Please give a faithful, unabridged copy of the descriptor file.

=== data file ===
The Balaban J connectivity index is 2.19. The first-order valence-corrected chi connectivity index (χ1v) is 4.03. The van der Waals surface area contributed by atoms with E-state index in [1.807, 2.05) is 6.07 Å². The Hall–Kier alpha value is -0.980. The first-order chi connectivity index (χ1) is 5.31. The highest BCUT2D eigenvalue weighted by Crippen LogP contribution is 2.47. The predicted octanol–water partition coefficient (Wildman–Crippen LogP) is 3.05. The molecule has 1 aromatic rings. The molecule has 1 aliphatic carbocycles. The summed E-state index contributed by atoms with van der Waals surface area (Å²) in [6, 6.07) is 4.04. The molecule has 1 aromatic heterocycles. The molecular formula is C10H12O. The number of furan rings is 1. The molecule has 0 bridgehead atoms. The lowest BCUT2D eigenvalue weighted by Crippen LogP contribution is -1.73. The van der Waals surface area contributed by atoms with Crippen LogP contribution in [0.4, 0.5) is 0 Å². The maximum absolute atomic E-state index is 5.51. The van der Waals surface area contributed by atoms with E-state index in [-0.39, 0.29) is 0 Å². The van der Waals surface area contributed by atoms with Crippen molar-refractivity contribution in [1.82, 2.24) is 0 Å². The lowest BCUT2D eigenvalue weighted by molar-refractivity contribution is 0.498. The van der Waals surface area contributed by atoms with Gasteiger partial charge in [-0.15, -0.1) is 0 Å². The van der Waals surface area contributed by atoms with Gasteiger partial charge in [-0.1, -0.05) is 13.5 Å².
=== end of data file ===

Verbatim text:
The Balaban J connectivity index is 2.19. The first-order valence-corrected chi connectivity index (χ1v) is 4.03. The van der Waals surface area contributed by atoms with E-state index in [1.807, 2.05) is 6.07 Å². The Hall–Kier alpha value is -0.980. The first-order chi connectivity index (χ1) is 5.31. The highest BCUT2D eigenvalue weighted by Crippen LogP contribution is 2.47. The predicted octanol–water partition coefficient (Wildman–Crippen LogP) is 3.05. The molecule has 1 aromatic rings. The molecule has 1 aliphatic carbocycles. The summed E-state index contributed by atoms with van der Waals surface area (Å²) in [6, 6.07) is 4.04. The molecule has 1 aromatic heterocycles. The molecular formula is C10H12O. The number of furan rings is 1. The molecule has 0 bridgehead atoms. The lowest BCUT2D eigenvalue weighted by Crippen LogP contribution is -1.73. The van der Waals surface area contributed by atoms with Crippen LogP contribution in [0.4, 0.5) is 0 Å². The maximum absolute atomic E-state index is 5.51. The van der Waals surface area contributed by atoms with E-state index in [-0.39, 0.29) is 0 Å². The van der Waals surface area contributed by atoms with Crippen molar-refractivity contribution in [1.82, 2.24) is 0 Å². The lowest BCUT2D eigenvalue weighted by molar-refractivity contribution is 0.498. The van der Waals surface area contributed by atoms with Gasteiger partial charge in [-0.15, -0.1) is 0 Å². The van der Waals surface area contributed by atoms with Gasteiger partial charge in [-0.1, -0.05) is 13.5 Å².